Holistic Dog Health Q & A
I have a four-year-old Labrador mix that contracted distemper from an old neighbor's puppy. The initial acute period of the disease went by with little problems thanks to homeopathy, but within weeks she was having seizures on a daily basis. After doing a lot of research and talking with my veterinarian, my wife and I are considering putting our dog on Phenobarbital. How does Pheno work and is it safe?
When an animal has distemper, the nervous tissue lining is destroyed due to demyelination. In response to this action, the dog's body tries to counter the issue by using its own immune cells. This causes inflammation of the brain, otherwise referred to as encephalitis. Seizures are a result.
Pheno is actually said to be a quality way that will help suppress your dog's seizures. You should also consider supplementing with a special Chinese herbal formula that will assist in the healing process. In addition, hemp oil, B vitamins, vitamin D, Kelp, extra magnesium, and vitamin C are all healthy supplements for your dog's condition.
In time your dog should stabilize and slowly become weaned off of the Pheno. Most holistic practitioners will still recommend that you continue with the herbal supplements. As with any health issue, supplementation, and drugs, always consult with your veterinarian and be sure to research the advice of a holistic practitioner.
My dog takes a very long time to urinate. In fact, it has been like this ever since I bought him as a puppy at eight weeks old. Now at age 3, he is still taking forever to pee. Although my dog does not appear to show any discomfort or pain when urinating, is this a problem to be concerned about?
It appears that since your pet has always taken a bit longer than usual to urinate, he is probably healthy and that is just the way he is anatomically built. However, in order to ensure that your dog's kidney functioning is healthy, arrange to have his urine and blood tested by your veterinarian.
Vegetarian Diet For Dogs
I have a six-month-old Chihuahua puppy that I would like to switch to an all-vegetarian diet. Some people say that this type of diet is not healthy for a dog but I would really like to give it a try. Is it a bad idea?
Lately there has been a lot of controversy concerning what pets should be eating, especially when it comes to dogs and cats. The recent pet food recall events have triggered a lot of awareness into the reality of pet food and what is considered healthy today.
There should be nothing wrong with an all-vegetarian diet for your puppy so long as there are additional supplementation guidelines adhered to. While dogs can live a long and healthy life eating this way, you cannot denounce the fact that they are carnivores by genetics. Their ancestors ate meat from the time they were born, into old age, and did just fine. Monitor your puppy's health and growth, and be sure to add omega-3 oils and a vitamin/mineral tablet.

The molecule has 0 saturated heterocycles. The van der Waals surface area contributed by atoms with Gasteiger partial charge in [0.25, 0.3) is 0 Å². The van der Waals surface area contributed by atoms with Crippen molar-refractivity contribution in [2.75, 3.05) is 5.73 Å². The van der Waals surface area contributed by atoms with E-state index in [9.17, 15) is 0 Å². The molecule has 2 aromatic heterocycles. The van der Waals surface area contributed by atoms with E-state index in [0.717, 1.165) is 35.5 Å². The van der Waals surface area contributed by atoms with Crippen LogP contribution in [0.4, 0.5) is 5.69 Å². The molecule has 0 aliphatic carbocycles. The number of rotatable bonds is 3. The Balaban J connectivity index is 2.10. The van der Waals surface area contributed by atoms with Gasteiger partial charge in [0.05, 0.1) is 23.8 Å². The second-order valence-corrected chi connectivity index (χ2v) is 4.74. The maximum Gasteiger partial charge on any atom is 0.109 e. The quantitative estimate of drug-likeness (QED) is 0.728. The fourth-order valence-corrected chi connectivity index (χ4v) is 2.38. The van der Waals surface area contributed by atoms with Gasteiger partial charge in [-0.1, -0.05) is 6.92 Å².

Raw Food Diet
For nearly 6 months straight my dog became violently ill with terrible episodes of diarrhea anytime he ate his meals. We tried feeding him all types of dog food and eventually came to the understanding that he was allergic to every type of protein he was eating. Is there any thing that I can do to get my dog the necessary nutrients it needs without resorting to commercial dog food?
While it appears that all hope is lost for getting your dog back on track with a nutritional plan that will not make him sick, the good news is that you have tried every option except for the most important one: all natural raw foods.
Consider feeding your dog raw protein from now on. Totally raw, whole food diets, are the natural way our pets were meant to eat. It has only been the increased commercialism from pet food companies that has caused dog and cat owners to believe that their animals must eat food that comes in a can or large plastic bag. This could not be further from the truth!
Be sure to start a raw food diet in small portions. In addition to clean raw meats, consider raw fish, lamb, wheat, dairy, and yeast. These types of ingredients can be found in most whole food recipes. Calcium would be a supplement to consider as well, especially if the raw food you are feeding your dog does not have “crushed bone” or any other source of calcium in it. A vitamin/mineral supplement and fish oil are also recommended.
I have a German Shepherd that is going to be seven years old come this Christmas and he has had a seasonal cough his entire life. After taking him to the vet year after year, I was instructed to give the dog Robitussin. This cough syrup did not seem to help and he eventually started coughing the entire winter season. Specialists after specialist had me give my dog antibiotics, diarrhea pills which were supposed to help, Cipro, and even theophylline. Nothing seems to help.
Veterinarians that prefer to take a more holistic approach to dog care generally disapprove of trying to suppress a dog's cough unless it is absolutely mandatory. There has been a lot of success with treating these types of coughing conditions with homeopathics and herbal remedies.
If you have not began such treatments then consider researching some of these all-natural products that are on the market today, such as Astragalus 16 and Pinellia 16. These products are only recommendations so please do your research and find one that you feel comfortable with.
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